Ride the Pink Horse

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Ride the Pink Horse
Theatrical release poster
Directed by Robert Montgomery
Produced by Joan Harrison
Screenplay by Ben Hecht
Charles Lederer
Based on The novel Ride the Pink Horse 
by Dorothy B. Hughes
Starring Robert Montgomery
Wanda Hendrix
Music by Frank Skinner
Cinematography Russell Metty
Edited by Ralph Dawson
Distributed by Universal Studios
Release dates
  • October 8, 1947 (1947-10-08) (United States)
Running time
101 minutes
Country United States
Language English

Ride the Pink Horse is a 1947 American crime film noir produced by Universal Studios. It was directed by the actor Robert Montgomery from a screenplay by Ben Hecht, which was based on a novel of the same name by Dorothy B. Hughes. The drama features Robert Montgomery, Wanda Hendrix, Andrea King, Thomas Gomez, among others. Gomez was nominated for a Best Supporting Actor Oscar for his performance.[1]

An army veteran known only as Gagin travels to San Pablo, a rural New Mexican town, to revenge the death of his old war time buddy. As a man devoid of identity, some of the villagers refer to Gagin as "the man with no place."


Gagin (Robert Montgomery) arrives on a bus in San Pablo, a small rural town in New Mexico during its annual fiesta. He plans to confront and blackmail money from a mobster named Frank Hugo (Fred Clark) as retribution for the death of his best friend Shorty.

Gagin bursts in uninvited to Hugo's hotel room, where Marjorie Lundeen (Andrea King), a sophisticated female acquaintance of Hugo's, uses her wiles trying to learn more about him. FBI agent Bill Retz (Art Smith) then approaches Gagin and asks him to turn over any incriminating information he may have on Hugo so the federal government can prosecute. Gagin denies having any information and lies that he's in town for the fiesta.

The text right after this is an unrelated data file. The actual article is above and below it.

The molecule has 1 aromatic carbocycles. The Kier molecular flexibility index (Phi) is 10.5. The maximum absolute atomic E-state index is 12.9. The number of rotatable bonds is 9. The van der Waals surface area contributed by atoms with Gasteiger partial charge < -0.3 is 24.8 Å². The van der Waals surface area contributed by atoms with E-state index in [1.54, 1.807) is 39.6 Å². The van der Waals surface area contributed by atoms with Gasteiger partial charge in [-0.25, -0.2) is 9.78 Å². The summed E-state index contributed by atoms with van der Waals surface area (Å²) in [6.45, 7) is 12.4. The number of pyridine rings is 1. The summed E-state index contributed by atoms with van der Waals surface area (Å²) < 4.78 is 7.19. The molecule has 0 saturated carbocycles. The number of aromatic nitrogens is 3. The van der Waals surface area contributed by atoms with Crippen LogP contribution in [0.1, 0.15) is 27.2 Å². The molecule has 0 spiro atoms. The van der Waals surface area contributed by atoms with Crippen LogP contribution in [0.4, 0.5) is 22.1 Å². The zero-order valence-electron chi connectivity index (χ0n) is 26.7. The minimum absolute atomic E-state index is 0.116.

Unable to find a hotel room, Gagin takes refuge at an old carousel owned by Pancho (Thomas Gomez) after they bond in a tavern over drinks. He is unable to shake Pila (Wanda Hendrix), a teenage Indian peasant who refuses to leave his side despite his efforts to discourage her, or Retz, who continues to follow him, hoping to change Gagin's mind about helping him to put Hugo behind bars.

After first trying to form a partnership with him, Lundeen lures Gagin into a trap, where he is stabbed in the back. Pila removes the knife and helps him to the carousel, where she and Pancho nurse his wounds. He gives Pila the incriminating evidence against Hugo for safekeeping. Pancho is beaten by two of Hugo's men, but refuses to betray Gagin.

At the bus depot, after Pila leaves him alone for a moment, Gagin wanders in a delirious state back to Hugo's hotel. Pila catches up just as reaches Hugo's room. Both are interrogated and beaten by Hugo's henchmen until Retz intervenes. After giving Retz the evidence he was using to blackmail Hugo, Gagin must say goodbye to Pila, which turns out not to be as easy as he expects it to be.